# Convex hull Algorithm in C++

The intersection of all convex sets containing a certain subset of a Euclidean space, or alternatively, the set of all convex combinations of points in the subset, defines the convex hull. A rubber band wrapped around a bounded subset of the plane can be used to represent the convex hull as the shape it encloses. The algorithmic concerns of finding the convex hull of a constrained set of points in the plane or other low-dimensional Euclidean spaces, as well as its dual problem of intersecting half-spaces, are fundamental problems in computational geometry. In higher dimensions, they can be solved in a time that corresponds to the worst-case output complexity as stated by the upper limit theorem. They can be solved in time O(nlog n) for two- or three-dimensional point sets. In this article we are going to discuss about convex hull and its algorithm in detail.

## What is Convex Hull?

If there are line segments connecting every pair of the points in a set of points in a Euclidean space, the set is said to be convex. The intersection of all half-spaces that contain a set of points S is the convex hull of that set of points. The collection of points on or to one side of a line constitutes a half space in two dimensions. Higher dimensions can be applied to this idea. The group of points on or to one side of a plane constitutes a half-space, and so on. Keep in mind that the convex hull of a set is a closed, "solid" area that contains all of the interior points. Since it is the boundary that we compute and that implies the region, the term is frequently used more loosely in computational geometry to indicate the boundary of this region. ## Convex Hull Algorithms

For computing the convex hull of a finite set of points, multiple techniques with varying processing difficulties have been suggested in computational geometry. Constructing a clear and effective representation of the necessary convex shape entails computing the convex hull.

The algorithms are as follows:

1. Chan's algorithm — O(n log h)
2. Divide and conquer — O(n log n)
3. Gift wrapping, a.k.a. Jarvis algorithm — O(nh)
4. Graham scan — O(n log n)
5. Incremental convex hull algorithm — O(n log n)
6. Kirkpatrick–Seidel algorithm — O(n log h)
7. Monotone chain, a.k.a. Andrew's algorithm— O(n log n)
8. Quickhull- O(nlogn)

## Algorithm

Jarvis's algorithm's basic concept is that we wrap points counterclockwise, starting with the leftmost point (or the point with the lowest x-coordinate value). Here, using orientation is the idea. The next point is chosen as the point that outperforms all others when oriented counterclockwise, i.e., the following point is q if "orientation(p, q, r) = counterclockwise" is true for any other point r. Make p the leftmost point at startup. The point q that causes the triplet (p, q, r) to rotate counterclockwise for any other point r is the following point. We just initialise q as the next point and then travel through all of the points to discover this. We update q as I for any point I if I is more counterclockwise or if orientation(p, I q) is counterclockwise. The most counterclockwise point will be our final value for q. In the convex output hull, place q after p. For the following iteration, set p to q.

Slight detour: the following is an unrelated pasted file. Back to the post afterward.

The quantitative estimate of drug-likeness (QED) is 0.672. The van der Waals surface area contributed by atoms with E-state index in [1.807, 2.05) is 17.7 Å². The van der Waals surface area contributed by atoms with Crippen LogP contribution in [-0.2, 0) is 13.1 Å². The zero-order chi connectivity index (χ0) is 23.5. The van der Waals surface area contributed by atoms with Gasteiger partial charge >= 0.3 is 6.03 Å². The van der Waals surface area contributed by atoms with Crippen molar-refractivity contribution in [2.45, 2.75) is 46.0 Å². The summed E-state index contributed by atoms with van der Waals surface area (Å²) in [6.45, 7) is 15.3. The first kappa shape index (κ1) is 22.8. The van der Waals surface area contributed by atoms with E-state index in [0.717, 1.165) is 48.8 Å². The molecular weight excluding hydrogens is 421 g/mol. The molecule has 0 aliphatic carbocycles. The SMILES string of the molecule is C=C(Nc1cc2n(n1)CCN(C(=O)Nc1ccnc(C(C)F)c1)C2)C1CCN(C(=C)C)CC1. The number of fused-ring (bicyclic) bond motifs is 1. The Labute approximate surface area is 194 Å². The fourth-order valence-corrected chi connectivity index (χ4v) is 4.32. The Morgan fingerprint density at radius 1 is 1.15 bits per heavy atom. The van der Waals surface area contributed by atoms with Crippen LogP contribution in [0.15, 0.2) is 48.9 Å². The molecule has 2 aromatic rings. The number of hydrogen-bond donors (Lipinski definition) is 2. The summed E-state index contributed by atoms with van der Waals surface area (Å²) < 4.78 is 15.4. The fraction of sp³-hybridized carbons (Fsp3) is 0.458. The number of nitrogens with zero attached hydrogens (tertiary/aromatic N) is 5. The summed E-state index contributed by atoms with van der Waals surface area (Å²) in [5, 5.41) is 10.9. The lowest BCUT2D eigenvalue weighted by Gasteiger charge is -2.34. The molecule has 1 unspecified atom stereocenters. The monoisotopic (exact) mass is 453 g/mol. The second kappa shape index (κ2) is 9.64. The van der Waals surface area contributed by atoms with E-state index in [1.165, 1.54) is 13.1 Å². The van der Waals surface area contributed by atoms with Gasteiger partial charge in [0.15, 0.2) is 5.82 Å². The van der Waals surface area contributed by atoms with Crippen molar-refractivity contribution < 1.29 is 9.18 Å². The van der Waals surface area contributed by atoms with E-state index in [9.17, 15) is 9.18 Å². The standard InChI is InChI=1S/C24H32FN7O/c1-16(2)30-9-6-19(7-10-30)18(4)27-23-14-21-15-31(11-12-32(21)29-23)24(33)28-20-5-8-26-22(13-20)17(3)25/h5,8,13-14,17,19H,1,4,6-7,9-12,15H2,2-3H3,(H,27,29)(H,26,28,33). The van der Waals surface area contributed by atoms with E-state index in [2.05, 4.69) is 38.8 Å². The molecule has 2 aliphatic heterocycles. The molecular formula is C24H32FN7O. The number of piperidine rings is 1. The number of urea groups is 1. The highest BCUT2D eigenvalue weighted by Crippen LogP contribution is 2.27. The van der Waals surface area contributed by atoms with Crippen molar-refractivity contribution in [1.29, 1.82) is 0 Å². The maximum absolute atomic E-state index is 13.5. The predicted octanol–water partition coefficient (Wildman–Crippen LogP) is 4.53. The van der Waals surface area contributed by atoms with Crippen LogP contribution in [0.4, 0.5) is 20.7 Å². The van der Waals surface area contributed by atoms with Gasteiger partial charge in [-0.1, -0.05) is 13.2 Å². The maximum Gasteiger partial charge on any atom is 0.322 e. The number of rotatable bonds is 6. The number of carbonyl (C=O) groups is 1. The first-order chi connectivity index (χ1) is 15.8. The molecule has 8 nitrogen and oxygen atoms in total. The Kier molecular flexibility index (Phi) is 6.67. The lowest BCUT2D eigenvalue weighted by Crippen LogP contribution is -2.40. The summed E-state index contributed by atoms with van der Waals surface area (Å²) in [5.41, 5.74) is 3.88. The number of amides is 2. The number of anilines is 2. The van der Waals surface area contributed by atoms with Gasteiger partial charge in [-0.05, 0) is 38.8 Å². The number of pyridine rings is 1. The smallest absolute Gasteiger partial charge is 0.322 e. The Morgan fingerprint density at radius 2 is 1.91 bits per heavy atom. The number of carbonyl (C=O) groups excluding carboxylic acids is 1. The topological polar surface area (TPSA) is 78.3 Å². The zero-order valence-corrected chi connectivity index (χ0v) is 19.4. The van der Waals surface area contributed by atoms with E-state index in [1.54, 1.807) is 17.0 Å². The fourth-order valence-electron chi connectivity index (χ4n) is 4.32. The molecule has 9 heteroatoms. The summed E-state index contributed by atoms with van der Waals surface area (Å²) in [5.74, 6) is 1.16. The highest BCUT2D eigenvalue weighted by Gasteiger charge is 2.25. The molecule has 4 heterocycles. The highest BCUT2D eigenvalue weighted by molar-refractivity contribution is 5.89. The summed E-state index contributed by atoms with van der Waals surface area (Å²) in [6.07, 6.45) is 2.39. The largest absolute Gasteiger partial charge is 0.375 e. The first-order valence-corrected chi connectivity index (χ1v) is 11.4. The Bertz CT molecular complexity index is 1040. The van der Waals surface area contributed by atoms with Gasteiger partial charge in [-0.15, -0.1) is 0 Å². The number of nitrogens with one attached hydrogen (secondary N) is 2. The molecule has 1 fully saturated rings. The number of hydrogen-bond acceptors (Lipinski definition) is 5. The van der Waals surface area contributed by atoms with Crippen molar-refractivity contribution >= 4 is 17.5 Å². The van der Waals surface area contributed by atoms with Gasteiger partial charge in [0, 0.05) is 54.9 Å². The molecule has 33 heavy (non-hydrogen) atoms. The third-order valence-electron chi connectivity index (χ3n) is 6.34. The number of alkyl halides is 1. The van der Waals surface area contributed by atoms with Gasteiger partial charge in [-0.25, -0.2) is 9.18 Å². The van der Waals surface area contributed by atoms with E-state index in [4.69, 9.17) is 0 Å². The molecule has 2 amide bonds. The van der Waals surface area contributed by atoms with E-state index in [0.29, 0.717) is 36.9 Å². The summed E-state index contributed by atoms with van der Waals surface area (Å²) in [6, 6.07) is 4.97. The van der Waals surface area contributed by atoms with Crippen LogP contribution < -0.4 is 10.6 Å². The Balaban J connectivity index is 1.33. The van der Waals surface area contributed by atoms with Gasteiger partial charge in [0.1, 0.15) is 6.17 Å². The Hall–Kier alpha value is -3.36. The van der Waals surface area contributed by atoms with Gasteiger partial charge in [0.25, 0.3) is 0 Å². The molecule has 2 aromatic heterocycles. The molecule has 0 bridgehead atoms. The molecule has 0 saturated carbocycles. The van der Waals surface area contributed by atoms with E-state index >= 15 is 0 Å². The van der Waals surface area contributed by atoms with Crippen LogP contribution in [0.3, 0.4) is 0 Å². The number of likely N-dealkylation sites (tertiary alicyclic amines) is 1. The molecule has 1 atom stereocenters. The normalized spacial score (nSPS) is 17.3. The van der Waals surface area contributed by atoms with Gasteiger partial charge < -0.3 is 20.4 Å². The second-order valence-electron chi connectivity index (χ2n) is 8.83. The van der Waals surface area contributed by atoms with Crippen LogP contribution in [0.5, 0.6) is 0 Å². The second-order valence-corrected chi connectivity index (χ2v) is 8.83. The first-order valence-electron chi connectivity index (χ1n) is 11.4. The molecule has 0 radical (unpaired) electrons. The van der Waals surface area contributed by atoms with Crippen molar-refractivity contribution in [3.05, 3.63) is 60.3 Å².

C++ Example:

``````//CPP program
#include <bits/stdc++.h>
using namespace std;

struct Mypoint
{
int x, y;
};
int orientation(Mypoint p, Mypoint q, Mypoint r)
{
int val = (q.y - p.y) * (r.x - q.x) -
(q.x - p.x) * (r.y - q.y);

if (val == 0) return 0;
return (val > 0)? 1: 2;
}
void convexHull(Mypoint pointval[], int n)
{
if (n < 3) return;
vector<Mypoint> hull;
int l = 0;
for (int i = 1; i < n; i++)
if (pointval[i].x < pointval[l].x)
l = i;
int p = l, q;
do
{
hull.push_back(pointval[p]);
q = (p+1)%n;
for (int i = 0; i < n; i++)
{
if (orientation(pointval[p], pointval[i], pointval[q]) == 2)
q = i;
}
p = q;

} while (p != l);
for (int i = 0; i < hull.size(); i++)
cout << "(" << hull[i].x << ", "
<< hull[i].y << ")\n";
}
int main()
{
Mypoint pointval[] = {{1, 3}, {1, 2}, {4, 1}, {2, 5},
{3, 1}, {2, 0}, {3, 2}};
int n = sizeof(pointval)/sizeof(pointval);
convexHull(pointval, n);
return 0;
}

//JAVA program
import java.util.*;

class Mypoint
{
int x, y;
Mypoint(int x, int y){
this.x=x;
this.y=y;
}
}

class bn {

public static int orientation(Mypoint p, Mypoint q, Mypoint r)
{
int val = (q.y - p.y) * (r.x - q.x) -
(q.x - p.x) * (r.y - q.y);

if (val == 0) return 0;
return (val > 0)? 1: 2;
}

public static void convexHull(Mypoint pointval[], int n)
{
if (n < 3) return;
Vector<Mypoint> hull = new Vector<Mypoint>();

int l = 0;
for (int i = 1; i < n; i++)
if (pointval[i].x < pointval[l].x)
l = i;

int p = l, q;
do
{

q = (p + 1) % n;

for (int i = 0; i < n; i++)
{
if (orientation(pointval[p], pointval[i], pointval[q])
== 2)
q = i;
}

p = q;

} while (p != l);

for (Mypoint temp : hull)
System.out.println("(" + temp.x + ", " +
temp.y + ")");
}

public static void main(String[] args)
{

Mypoint pointval[] = new Mypoint;
pointval=new Mypoint(0, 3);
pointval=new Mypoint(2, 3);
pointval=new Mypoint(1, 1);
pointval=new Mypoint(2, 1);
pointval=new Mypoint(3, 0);
pointval=new Mypoint(0, 0);
pointval=new Mypoint(3, 3);

int n = pointval.length;
convexHull(pointval, n);

}
}

``````

Output: